Bishop of Hong Kong Tells of Persecuted Church in China

LONDON- Westminster Cathedral Hall was packed Saturday with Catholics eager to hear of the experiences of the persecuted church in China firsthand.
( [email protected] ) Oct 02, 2006 01:42 PM EDT

LONDON- Westminster Cathedral Hall was packed Saturday with Catholics eager to hear of the experiences of the persecuted church in China firsthand from one of most fearlessly outspoken voices on the issue, Cardinal Joseph Zen Ze-kiun, the Bishop of Hong Kong.

In his bold account, Cardinal Zen told of the daily persecution faced not only by the Underground Church in China but also of the official China Catholic Patriotic Association (CCPA).

He said the relationship between the Catholic Church in Hong Kong and the Chinese government was "a very difficult one". "But compared to mainland China, we are really lucky," he told listeners.

"The Communist Regime is afraid of any contact that is not under their control."

Cardinal Zen expressed anger as he described how the constant supervision and intervention of the government meant that the individual churches were not controlled by the bishops but rather by the selected lay persons who were used as "instruments of the government" within the congregations, he said.

"That is a humiliation to our bishops," he said, before going on to refer to the earlier incident when bishops invited by the Pope to join the Synod were refused permission by the Chinese government.

"If they really understood how the Catholic Church is in the world, they would have no fear of the Catholic Church. The Church in China is such a small minority so why should they be afraid," he said. In an earlier ACN press conference, Cardinal Zen stressed that the Church in China is "in no way a threat to the state".

The Bishop of Hong Kong went on to mention the ordinations of two bishops by the CCPA without Vatican approval earlier in the year. If this was an attempt by the Chinese government to ensure the loyalty of the bishops only to itself, then it had "failed", Cardinal Zen reassured, as he stressed that the bishops involved "in their heart don’t feel assured as they know it is wrong" and are now seeking forgiveness from the Holy See.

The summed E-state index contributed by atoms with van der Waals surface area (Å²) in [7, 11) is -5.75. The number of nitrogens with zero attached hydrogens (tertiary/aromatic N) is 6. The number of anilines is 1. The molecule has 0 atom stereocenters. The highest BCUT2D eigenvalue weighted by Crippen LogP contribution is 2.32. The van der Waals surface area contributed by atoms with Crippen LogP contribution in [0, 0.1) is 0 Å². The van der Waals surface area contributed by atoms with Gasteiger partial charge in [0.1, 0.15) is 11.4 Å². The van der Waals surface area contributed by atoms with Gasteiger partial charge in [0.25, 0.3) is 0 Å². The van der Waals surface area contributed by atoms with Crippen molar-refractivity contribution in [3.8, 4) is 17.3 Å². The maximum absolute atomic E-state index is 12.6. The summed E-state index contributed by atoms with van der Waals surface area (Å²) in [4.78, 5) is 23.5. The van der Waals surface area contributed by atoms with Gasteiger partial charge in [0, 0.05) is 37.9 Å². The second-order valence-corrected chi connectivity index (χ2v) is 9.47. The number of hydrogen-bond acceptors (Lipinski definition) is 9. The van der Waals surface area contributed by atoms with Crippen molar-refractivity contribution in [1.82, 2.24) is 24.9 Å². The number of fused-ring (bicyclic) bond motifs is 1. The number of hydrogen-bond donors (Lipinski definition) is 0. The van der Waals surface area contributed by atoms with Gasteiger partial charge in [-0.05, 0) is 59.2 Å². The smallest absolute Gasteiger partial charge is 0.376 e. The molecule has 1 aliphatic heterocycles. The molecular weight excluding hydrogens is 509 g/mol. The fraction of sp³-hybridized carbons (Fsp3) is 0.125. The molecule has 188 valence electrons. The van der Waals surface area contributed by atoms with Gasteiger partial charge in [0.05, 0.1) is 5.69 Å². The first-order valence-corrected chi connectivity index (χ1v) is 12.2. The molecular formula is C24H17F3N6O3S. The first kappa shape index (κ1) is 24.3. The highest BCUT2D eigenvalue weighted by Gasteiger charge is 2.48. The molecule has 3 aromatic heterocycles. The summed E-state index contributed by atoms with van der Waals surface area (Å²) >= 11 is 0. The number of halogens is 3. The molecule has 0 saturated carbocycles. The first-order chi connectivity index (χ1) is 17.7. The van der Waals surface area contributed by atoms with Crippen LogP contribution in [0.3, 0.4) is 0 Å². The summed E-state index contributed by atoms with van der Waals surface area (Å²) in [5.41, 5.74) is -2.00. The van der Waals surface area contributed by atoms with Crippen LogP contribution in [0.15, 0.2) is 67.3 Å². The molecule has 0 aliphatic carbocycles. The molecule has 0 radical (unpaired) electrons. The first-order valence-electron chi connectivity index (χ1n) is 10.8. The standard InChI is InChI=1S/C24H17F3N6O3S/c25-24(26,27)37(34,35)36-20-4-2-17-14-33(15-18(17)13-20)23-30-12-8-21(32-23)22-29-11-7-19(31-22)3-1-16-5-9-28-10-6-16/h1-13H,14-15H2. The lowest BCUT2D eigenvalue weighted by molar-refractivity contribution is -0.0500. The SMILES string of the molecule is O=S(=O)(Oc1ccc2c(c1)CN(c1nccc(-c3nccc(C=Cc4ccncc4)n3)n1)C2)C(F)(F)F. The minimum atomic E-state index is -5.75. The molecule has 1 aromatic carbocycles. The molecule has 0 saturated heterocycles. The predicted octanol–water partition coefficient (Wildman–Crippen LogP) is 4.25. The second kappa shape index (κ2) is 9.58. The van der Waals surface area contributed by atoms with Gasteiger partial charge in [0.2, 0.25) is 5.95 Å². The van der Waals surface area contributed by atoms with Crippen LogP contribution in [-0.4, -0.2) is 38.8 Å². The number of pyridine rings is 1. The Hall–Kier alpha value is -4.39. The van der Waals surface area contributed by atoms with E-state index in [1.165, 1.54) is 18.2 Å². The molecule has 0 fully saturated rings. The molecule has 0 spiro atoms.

Cardinal Zen expressed hope, however, in the interest that has rekindled within the Chinese government in relations with the Holy See since the death of John Paul II and the election of Pope Benedict.

He also spoke positively of the recent invitation from the Chinese Church for a delegation to come from the Holy See – the first such invitation in years.

"We have to trust the Divine Providence. So even after half a century we accept whatever happens because surely it is by Divine Providence."

Cardinal Zen also pointed to the lessons that had to be learned from this painful and protracted experience, however.

"We need to be more generous and care more for we can defend our faith and defend our people come back from their secularism.

"Let them realise it is not possible. Without God there is no love. Only hatred," he said at the sold-out event.

Cardinal Zen gave special thanks to ACN, saying, "ACN is not only helping financially those in need but they are encouraging them to be faithful and helping us to be faithful."

ACN continues to play a vital role in aiding the persecuted Catholic Church around the world. The organisation provided 1.7 million euros of aid to the Church in China last year alone and has printed almost 250,000 of its Child’s Bibles in Chinese.

ACN’s Head of Press and Information, John Pontifex, also revealed the harsh reality faced by the Christian community in Pakistan, which although a minority in the country, remains sizeable in terms of population – around 1.1 million or equivalent to the UK’s own practising Catholic population.

"But their numbers make no difference to their social status; they have no social status," he said.

Mr Pontifex, who was in the country during the backlash against the Prophet Mohammad cartoons, said that in a country where being Muslim is a prerequisite for employment, Christians in Pakistan remain "uneducated, discriminated against and generally unwanted".